“There’s something very Gothic about the design of this light planter” with its repeating pattern of pointed arches, said Mr. Pascoe. Pairing it with the frothy, very pale flowers of a miniature Cinderella crabapple tree would create “a classic blue-and-white palette—my favorite,” he said, adding that the planter’s sleek, aluminum surface updates the look. With long, slender branches that reach up and out like thin, curving fingers, Malus x ‘Cinzam’ “still looks enchanting in the winter when it has no foliage,” he said. Oomph Ocean Drive Outdoor Planter in blue, from $1,575, chairish.com
“This is a very traditional metal planter, with its little feet and the rings on its sides, and would look lovely if you paired it with the formal shape of a holly trained as a topiary,” Mr. Pascoe said. Ilex ‘Castle Spire’ can be clipped to encourage it to spiral upward as it grows, like an evergreen church steeple. “For symmetry, I’d like to see two flanking an entryway.” In summer, its glossy leaves provide a deep green, and in winter, brilliant red berries. Aged Grey Square Planter by the Vintage Gardener, from about $190, societyhouse.co.uk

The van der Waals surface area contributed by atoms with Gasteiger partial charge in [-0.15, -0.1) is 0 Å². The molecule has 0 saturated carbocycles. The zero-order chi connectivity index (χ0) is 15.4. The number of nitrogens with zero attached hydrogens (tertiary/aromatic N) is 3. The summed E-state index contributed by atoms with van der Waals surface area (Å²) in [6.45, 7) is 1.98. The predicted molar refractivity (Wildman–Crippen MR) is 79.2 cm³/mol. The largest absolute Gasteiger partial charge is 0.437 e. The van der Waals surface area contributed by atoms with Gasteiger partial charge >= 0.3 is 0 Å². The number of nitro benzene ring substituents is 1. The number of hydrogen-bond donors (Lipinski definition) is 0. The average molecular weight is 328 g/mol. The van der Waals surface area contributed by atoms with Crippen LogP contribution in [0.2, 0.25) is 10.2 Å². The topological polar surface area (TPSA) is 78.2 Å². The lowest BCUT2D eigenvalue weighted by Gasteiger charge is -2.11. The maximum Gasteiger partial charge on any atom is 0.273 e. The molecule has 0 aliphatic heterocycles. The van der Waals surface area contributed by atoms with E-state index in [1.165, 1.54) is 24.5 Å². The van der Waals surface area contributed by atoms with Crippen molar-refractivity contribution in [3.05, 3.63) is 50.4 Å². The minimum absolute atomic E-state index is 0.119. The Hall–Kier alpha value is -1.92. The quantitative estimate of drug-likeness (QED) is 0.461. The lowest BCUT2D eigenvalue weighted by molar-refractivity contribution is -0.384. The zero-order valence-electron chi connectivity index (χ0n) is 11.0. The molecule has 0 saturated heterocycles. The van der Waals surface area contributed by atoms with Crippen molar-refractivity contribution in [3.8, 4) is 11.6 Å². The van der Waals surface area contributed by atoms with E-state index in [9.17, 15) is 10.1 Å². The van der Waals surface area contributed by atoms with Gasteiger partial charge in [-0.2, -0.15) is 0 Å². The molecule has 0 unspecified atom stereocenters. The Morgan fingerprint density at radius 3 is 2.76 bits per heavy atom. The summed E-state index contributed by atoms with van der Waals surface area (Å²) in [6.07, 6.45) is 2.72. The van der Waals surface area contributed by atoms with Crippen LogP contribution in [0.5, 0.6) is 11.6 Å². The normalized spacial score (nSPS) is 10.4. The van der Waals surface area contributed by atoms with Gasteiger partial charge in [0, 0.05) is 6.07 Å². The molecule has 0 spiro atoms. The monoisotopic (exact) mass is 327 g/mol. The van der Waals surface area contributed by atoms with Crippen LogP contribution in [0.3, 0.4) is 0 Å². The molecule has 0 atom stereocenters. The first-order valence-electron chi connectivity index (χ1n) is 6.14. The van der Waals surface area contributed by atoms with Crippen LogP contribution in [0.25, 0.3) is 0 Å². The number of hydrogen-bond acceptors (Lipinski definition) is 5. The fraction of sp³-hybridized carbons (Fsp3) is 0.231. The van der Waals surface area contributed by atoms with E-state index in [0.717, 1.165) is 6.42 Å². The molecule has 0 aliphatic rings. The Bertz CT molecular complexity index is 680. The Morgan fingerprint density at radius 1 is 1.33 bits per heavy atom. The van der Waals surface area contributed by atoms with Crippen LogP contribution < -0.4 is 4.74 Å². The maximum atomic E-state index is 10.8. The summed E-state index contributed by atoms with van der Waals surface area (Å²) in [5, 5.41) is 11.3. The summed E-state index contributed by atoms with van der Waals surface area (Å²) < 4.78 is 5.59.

For this plump, fluted container cast from a mix of crushed marble, rock and resin, Mr. Pascoe chose Prunus ‘The Bride,’ a flowering cherry tree with bouquet-worthy blossoms. “The shape of the pot reminds me of the shape of its delicate petals. Plus, the rough texture will play nicely against the pretty flowers when [the tree] blooms in spring.” He recommends fertilizing the tiny tree in spring and judiciously pruning its crown to maintain a rounded, nosegay silhouette even when branches are bare in winter. Petal Garden Planter, from $650, pennoyernewman.com